Rare is the day when anything you read in this column could save a life. Today we have an exception, so listen up.
It involves Herb Detweiler, 84, a retired minister and insurance salesman who lives in Roanoke County.
Even though it happened 31 years ago, the memory remains clear as the stars on a cold winter night.
He was out to dinner, on a first date, with a woman he’d met through a matchmaking service.
They dined at the historic Longfellow’s Wayside Inn in Sudbury, Mass. Detweiler ordered prime rib.
“I was trying to talk and chew and swallow at the same time,” he recalled. Suddenly, he couldn’t do any of those things — or breathe, either. A chunk of meat lodged in his windpipe.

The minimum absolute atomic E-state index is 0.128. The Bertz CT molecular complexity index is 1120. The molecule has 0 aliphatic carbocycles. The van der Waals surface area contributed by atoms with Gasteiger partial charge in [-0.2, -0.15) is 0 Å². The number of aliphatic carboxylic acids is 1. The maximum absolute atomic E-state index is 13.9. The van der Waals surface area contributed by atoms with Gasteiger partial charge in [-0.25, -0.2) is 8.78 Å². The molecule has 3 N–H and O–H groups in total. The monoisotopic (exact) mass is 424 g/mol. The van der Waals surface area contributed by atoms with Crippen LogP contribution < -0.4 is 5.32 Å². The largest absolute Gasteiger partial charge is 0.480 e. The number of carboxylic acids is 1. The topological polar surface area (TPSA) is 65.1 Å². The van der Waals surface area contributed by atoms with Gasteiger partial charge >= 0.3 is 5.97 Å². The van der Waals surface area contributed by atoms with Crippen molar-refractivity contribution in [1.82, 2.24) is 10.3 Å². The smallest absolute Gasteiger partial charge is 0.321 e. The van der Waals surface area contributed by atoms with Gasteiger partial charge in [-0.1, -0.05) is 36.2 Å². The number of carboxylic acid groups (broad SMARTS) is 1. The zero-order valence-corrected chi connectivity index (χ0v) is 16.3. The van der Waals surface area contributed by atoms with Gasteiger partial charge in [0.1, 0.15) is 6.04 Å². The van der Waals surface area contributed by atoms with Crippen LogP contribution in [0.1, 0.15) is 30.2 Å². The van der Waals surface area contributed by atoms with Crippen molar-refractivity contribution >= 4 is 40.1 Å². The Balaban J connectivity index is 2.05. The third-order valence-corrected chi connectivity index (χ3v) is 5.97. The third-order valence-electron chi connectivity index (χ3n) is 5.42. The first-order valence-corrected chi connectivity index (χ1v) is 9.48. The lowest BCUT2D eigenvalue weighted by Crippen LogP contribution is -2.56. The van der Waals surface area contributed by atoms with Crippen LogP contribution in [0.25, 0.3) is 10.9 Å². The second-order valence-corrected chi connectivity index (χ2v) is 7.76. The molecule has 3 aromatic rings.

If you’ve never experienced this, it’s frightening as hell. Fortunately for Detweiler, he’d read about the potentially life-saving Heimlich maneuver, and had a basic idea of what to do.
His date stared at him in bewilderment as Detweiler silently stood up at their table and motioned to his throat.
That caught the eye of the maitre d’ who was standing on the other side of the dining room, near the door.
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